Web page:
The company hopes that such a tactic, which could mean the loss of up to pounds 1,700 a head in pension entitlements, would make employees think again about management's productivity package.
In the wake of a fresh 'hearts and minds' campaign starting today, Railtrack hopes employees will put pressure on leaders of the RMT transport union to negotiate on the basis of the existing offer.
Senior management sources contend left-wingers on the RMT executive are primarily responsible for the intensification of the campaign of industrial action, which now includes 48-hour strikes to follow this Wednesday's 24-hour stoppage. Company negotiators believed they were close to a deal during talks early last Monday morning when 'the mood suddenly changed'. Railtrack believes left-wingers intervened to prevent a settlement.
The basis of the company's threat over pensions is that on 1 October the British Rail pension fund will be divided up among operating companies according to a formula linked to basic pay. At the moment, signal workers' basic is low and on average they double their take-home pay through non- pensionable allowances.
Under the company's offer, the basic rate would be increased by between 13 and 26 per cent, thus considerably enhancing Railtrack's share of the pension fund. Another option under consideration by Railtrack is that the package, which would increase total earnings by around 3 per cent, could be offered on an individual basis to signal staff. Strikers' morale would be undermined if an increasing number accepted it.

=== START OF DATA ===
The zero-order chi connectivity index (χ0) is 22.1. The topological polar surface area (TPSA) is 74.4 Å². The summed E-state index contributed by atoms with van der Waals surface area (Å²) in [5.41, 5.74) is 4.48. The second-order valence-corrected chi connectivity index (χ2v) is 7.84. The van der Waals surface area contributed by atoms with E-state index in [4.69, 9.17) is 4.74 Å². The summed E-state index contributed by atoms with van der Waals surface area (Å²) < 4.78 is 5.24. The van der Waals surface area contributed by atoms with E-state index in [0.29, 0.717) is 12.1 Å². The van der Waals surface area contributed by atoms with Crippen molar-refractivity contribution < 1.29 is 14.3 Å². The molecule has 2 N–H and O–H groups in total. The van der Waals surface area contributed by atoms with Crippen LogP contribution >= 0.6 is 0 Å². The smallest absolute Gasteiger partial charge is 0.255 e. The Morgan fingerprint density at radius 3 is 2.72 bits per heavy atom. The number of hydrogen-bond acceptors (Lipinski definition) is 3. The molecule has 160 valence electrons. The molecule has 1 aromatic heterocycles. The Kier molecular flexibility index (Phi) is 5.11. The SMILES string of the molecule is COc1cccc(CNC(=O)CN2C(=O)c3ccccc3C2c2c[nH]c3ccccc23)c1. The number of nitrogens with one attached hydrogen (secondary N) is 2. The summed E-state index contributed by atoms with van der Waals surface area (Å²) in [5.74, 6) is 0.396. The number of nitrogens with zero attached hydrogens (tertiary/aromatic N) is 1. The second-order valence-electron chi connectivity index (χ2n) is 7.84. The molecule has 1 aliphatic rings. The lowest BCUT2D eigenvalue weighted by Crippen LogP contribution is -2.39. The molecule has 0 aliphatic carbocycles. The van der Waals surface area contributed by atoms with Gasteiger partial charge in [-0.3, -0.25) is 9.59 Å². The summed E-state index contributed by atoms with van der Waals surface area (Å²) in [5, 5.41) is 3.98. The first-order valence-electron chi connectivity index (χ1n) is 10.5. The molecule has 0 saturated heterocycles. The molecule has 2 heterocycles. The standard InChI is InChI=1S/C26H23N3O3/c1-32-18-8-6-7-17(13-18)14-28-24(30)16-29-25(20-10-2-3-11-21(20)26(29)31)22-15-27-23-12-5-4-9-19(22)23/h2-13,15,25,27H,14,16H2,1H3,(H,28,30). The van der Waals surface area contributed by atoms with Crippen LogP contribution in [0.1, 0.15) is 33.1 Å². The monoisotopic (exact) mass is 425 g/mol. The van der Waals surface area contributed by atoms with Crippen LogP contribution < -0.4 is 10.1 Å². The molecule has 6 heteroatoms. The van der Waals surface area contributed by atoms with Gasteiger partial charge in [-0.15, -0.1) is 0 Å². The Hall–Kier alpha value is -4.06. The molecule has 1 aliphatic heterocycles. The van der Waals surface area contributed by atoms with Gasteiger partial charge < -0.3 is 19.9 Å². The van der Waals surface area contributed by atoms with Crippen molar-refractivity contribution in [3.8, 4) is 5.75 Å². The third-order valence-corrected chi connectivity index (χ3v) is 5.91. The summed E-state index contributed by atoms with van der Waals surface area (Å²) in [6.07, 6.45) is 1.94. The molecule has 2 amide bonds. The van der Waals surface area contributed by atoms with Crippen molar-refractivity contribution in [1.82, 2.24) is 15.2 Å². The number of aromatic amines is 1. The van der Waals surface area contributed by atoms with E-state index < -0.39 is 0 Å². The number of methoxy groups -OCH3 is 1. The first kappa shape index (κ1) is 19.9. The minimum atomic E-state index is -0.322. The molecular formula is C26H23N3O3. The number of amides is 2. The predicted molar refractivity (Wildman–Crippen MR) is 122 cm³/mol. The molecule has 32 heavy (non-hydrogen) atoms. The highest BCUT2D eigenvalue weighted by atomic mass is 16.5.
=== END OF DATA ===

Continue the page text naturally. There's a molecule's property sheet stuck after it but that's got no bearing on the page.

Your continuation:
Senior Railtrack managers say the company 'cannot sit back and do nothing' as millions of travellers are inconvenienced and the economy is damaged. Over the past few days, the Government has been keen to find out the company's plans in the light of the escalation of the dispute by the RMT executive last Thursday.
Railtrack is seeking agreement to fresh efficiency measures before awarding a pay increase, whereas the union is demanding an 'upfront' payment for productivity improvements already achieved.
Managers argue that the union has a long record of opposing restructuring and productivity packages throughout the industry. The RMT, however, contends that it has been seeking a deal for signal workers for the last six years.
The union plans a 24-hour strike this Wednesday; 48 hours next week from noon Tuesday 26 July to noon on Thursday 28 July; 24 hours the following Wednesday and a further 48-hour stoppage in the week beginning 7 August.
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